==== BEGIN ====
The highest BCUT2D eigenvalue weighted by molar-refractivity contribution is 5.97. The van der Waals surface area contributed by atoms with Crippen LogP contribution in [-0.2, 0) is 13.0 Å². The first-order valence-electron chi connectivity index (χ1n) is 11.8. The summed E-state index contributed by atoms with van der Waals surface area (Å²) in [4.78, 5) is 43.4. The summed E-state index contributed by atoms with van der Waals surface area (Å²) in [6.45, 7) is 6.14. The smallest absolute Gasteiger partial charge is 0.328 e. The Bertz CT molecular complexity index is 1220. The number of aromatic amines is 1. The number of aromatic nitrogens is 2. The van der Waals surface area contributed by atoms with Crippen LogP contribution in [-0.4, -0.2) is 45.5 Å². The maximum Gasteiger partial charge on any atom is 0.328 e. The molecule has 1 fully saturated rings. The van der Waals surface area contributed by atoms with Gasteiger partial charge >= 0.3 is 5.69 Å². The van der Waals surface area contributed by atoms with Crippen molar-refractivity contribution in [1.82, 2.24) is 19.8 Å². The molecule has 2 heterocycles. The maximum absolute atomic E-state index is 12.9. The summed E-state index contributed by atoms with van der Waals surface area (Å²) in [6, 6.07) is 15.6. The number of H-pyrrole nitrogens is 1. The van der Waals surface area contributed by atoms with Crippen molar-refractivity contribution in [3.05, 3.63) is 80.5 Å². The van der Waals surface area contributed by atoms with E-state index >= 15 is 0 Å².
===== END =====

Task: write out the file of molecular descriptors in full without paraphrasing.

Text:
The highest BCUT2D eigenvalue weighted by molar-refractivity contribution is 5.97. The van der Waals surface area contributed by atoms with Crippen LogP contribution in [-0.2, 0) is 13.0 Å². The first-order valence-electron chi connectivity index (χ1n) is 11.8. The summed E-state index contributed by atoms with van der Waals surface area (Å²) in [4.78, 5) is 43.4. The summed E-state index contributed by atoms with van der Waals surface area (Å²) in [6.45, 7) is 6.14. The smallest absolute Gasteiger partial charge is 0.328 e. The Bertz CT molecular complexity index is 1220. The number of aromatic amines is 1. The number of aromatic nitrogens is 2. The van der Waals surface area contributed by atoms with Crippen LogP contribution in [-0.4, -0.2) is 45.5 Å². The maximum Gasteiger partial charge on any atom is 0.328 e. The molecule has 1 fully saturated rings. The van der Waals surface area contributed by atoms with Gasteiger partial charge >= 0.3 is 5.69 Å². The van der Waals surface area contributed by atoms with Crippen molar-refractivity contribution in [1.82, 2.24) is 19.8 Å². The molecule has 2 heterocycles. The maximum absolute atomic E-state index is 12.9. The summed E-state index contributed by atoms with van der Waals surface area (Å²) in [6, 6.07) is 15.6. The number of H-pyrrole nitrogens is 1. The van der Waals surface area contributed by atoms with Crippen molar-refractivity contribution in [3.05, 3.63) is 80.5 Å². The van der Waals surface area contributed by atoms with E-state index >= 15 is 0 Å².